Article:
Harf was responding to the prime minister’s assertion to the contrary once he landed back in Israel. His address on Tuesday was his third to a joint meeting of the US legislature.
“After my short visit to the United States, I return to Israel knowing that many around the world heard what Israel has to say about the impending deal with Iran,” he said in a statement messaged to reporters who were traveling on his airplane.
“In my speech before the Congress, I presented a practical alternative, which would impose tougher restrictions on Iran’s nuclear program, extending Iran’s breakout time by years,” he said.
In the speech, Netanyahu said world powers should not treat Iran “like a normal country” until it “acts like a normal country,” listing its support for terrorism around the world, its aggression against its neighbors and its many calls for Israel’s annihilation.
But “that’s a wholly unrealistic and, frankly, simplistic argument,” Harf said.
While Netanyahu challenged the US to extend the “breakout” time Iran would require to acquire enough fissile material for a nuclear weapon, he did not specify how much time would satisfy his government.
“I would love for him to [do so],” Harf said.
She also said specific, “point-by-point” concerns have been addressed in a classified setting.
In his statement, Netanyahu said that he heard “encouraging responses from both Democrats and Republicans. They understood that the current proposal would lead to a bad deal and that the alternative is a better deal.”
Before leaving Washington on Tuesday afternoon, and immediately after his address to Congress, the prime minister held a meeting with a group of Senate leaders, including some Democrats – such as Illinois’s Richard Durbin and California’s Dianne Feinstein – who were very critical of his decision to address Congress.
For instance, Feinstein took strong issue with Netanyahu saying before heading for the US that he felt like an emissary for the Jewish people. She said that was a “rather arrogant statement.”
Netanyahu thanked both sides of the aisle for giving him the opportunity to articulate Israel’s concern about what may be “the most important issues of our days.”
He said that he was very moved by the attention and the response to his speech from members of both parties, and that it was clear to him and everyone in the hall that there is strong bipartisan support for Israel.
Netanyahu said that it is likely that Congress will influence, and perhaps determine, the fate of the agreement with Iran.
Meanwhile, in the Twitter- sphere, Netanyahu’s speech with the hashtag #Netanyahu- Speech generated 6,800 tweets a minute toward the end of the 45-minute address. When he entered the House of Representatives to begin speaking, the same hashtag generated some 1,700 tweets a minute.

Despite Netanyahu's efforts in DC, Iran's Zarif says nuclear deal could be close
By MICHAEL WILNER/03/05/2015
WASHINGTON – Negotiations with Iran over its nuclear program forged ahead this week in Montreux, Switzerland, despite a plea from Prime Minister Benjamin Netanyahu for Western diplomats to change course.
In an interview with NBC News on Wednesday, Iranian Foreign Minister Mohammad Javad Zarif said negotiators "are very close" to a comprehensive nuclear agreement. Iran is negotiating with the United States, Russia, China, France, the United Kingdom and Germany toward a March 31 deadline for a political framework agreement on the nuclear issue.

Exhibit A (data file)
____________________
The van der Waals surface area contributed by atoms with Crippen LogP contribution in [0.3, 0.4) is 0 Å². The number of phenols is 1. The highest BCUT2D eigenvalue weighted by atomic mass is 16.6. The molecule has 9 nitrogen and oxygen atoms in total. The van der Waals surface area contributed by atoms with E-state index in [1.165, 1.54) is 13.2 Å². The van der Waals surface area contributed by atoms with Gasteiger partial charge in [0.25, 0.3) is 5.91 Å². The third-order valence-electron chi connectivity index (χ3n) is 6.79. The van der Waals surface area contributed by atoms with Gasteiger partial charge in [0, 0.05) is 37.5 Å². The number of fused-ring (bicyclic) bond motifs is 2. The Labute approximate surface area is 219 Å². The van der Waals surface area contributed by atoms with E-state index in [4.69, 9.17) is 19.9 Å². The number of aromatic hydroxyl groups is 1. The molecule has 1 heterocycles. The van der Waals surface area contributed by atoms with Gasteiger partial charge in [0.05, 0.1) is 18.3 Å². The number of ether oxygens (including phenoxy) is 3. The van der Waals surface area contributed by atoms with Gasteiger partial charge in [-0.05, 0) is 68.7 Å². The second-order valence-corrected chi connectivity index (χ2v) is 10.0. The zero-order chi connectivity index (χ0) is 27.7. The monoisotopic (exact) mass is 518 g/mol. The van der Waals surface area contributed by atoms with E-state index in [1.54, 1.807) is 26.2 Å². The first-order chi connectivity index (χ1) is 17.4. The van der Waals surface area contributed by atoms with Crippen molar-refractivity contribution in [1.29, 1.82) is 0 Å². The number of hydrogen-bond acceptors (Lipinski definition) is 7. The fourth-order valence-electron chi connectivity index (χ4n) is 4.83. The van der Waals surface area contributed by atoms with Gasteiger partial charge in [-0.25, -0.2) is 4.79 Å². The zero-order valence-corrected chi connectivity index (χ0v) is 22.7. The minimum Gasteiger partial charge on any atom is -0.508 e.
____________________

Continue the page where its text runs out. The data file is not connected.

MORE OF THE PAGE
But Zarif also cautioned his interviewer, Ann Curry, that key details still remain unresolved.
"We believe that we are very close, very close, and we could be very far," Zarif said. "We are very close if the political decision can be made to get to yes, as President Obama said."
Zarif held some 10 hours of meetings with his US counterpart, Secretary of State John Kerry on Wednesday.
Officials in Washington broke slightly from Zarif’s assessment: “I think there are a lot of sticking points in the talks,” State Department deputy spokeswoman Marie Harf said on Wednesday.
“There are still significant gaps and important choices that need to be made,” Kerry told reporters.
While neither the secretary of state nor the foreign minister said he watched Netanyahu’s address to Congress on Tuesday, Kerry nevertheless spoke to essential points of the speech, in which the prime minister warned against a deal that would guarantee the normalization of Iran as a nuclear-capable state.
“For all the objections that any country has to Iranian activities in the region – and believe me, we have objections and others in the world have objections – the first step is to prevent Iran from acquiring a nuclear weapon,” Kerry said.
He said politics and external factors would not distract from the talks, in which the Western parties aim to constrain Iran with intrusive UN access and verification of its nuclear activity and lengthen the “breakout” time needed for it to build a nuclear weapon.
“No one has presented a more viable, lasting alternative for how you actually prevent Iran from getting a nuclear weapon,” Kerry continued. “So folks, simply demanding that Iran capitulate is not a plan.
And nor would any of our P5+1 partners support us in that position.”
In a daily briefing with reporters, Harf said that reaching a nuclear deal would not automatically remove use of force from the array of Washington’s options in handling the nuclear issue.
“If there is noncompliance of any kind... we reserve every option to act at that point,” she said. “All options remain on the table.”